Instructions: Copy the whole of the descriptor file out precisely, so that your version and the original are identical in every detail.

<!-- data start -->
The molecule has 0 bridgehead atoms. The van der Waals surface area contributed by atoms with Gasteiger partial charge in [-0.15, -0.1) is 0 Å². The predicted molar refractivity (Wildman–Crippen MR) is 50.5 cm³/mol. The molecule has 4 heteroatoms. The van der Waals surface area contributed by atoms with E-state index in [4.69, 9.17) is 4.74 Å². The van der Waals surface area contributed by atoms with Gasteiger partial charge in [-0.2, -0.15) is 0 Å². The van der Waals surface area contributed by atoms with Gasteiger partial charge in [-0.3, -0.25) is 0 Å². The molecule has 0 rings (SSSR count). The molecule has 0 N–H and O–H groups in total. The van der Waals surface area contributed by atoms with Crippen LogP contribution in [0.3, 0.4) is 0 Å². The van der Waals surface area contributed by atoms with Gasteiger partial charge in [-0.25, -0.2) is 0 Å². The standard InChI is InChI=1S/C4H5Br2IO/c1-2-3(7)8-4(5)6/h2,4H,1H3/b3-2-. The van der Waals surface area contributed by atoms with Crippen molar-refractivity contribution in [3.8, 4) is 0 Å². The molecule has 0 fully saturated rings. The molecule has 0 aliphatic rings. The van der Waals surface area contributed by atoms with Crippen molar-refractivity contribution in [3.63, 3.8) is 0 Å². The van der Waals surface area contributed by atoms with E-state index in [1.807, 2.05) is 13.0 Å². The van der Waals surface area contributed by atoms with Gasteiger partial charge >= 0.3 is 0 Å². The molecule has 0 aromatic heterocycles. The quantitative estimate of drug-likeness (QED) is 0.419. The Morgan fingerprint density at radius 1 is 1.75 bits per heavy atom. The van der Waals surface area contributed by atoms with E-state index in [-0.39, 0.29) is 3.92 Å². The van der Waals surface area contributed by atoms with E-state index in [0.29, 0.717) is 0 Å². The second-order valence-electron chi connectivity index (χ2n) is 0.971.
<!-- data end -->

The molecule has 0 bridgehead atoms. The van der Waals surface area contributed by atoms with Gasteiger partial charge in [-0.15, -0.1) is 0 Å². The predicted molar refractivity (Wildman–Crippen MR) is 50.5 cm³/mol. The molecule has 4 heteroatoms. The van der Waals surface area contributed by atoms with E-state index in [4.69, 9.17) is 4.74 Å². The van der Waals surface area contributed by atoms with Gasteiger partial charge in [-0.2, -0.15) is 0 Å². The van der Waals surface area contributed by atoms with Gasteiger partial charge in [-0.3, -0.25) is 0 Å². The molecule has 0 rings (SSSR count). The molecule has 0 N–H and O–H groups in total. The van der Waals surface area contributed by atoms with Crippen LogP contribution in [0.3, 0.4) is 0 Å². The van der Waals surface area contributed by atoms with Gasteiger partial charge in [-0.25, -0.2) is 0 Å². The standard InChI is InChI=1S/C4H5Br2IO/c1-2-3(7)8-4(5)6/h2,4H,1H3/b3-2-. The van der Waals surface area contributed by atoms with Crippen molar-refractivity contribution in [3.8, 4) is 0 Å². The molecule has 0 fully saturated rings. The molecule has 0 aliphatic rings. The van der Waals surface area contributed by atoms with Crippen molar-refractivity contribution in [3.63, 3.8) is 0 Å². The van der Waals surface area contributed by atoms with E-state index in [1.807, 2.05) is 13.0 Å². The van der Waals surface area contributed by atoms with Gasteiger partial charge >= 0.3 is 0 Å². The molecule has 0 aromatic heterocycles. The quantitative estimate of drug-likeness (QED) is 0.419. The Morgan fingerprint density at radius 1 is 1.75 bits per heavy atom. The van der Waals surface area contributed by atoms with E-state index in [-0.39, 0.29) is 3.92 Å². The van der Waals surface area contributed by atoms with E-state index in [0.29, 0.717) is 0 Å². The second-order valence-electron chi connectivity index (χ2n) is 0.971.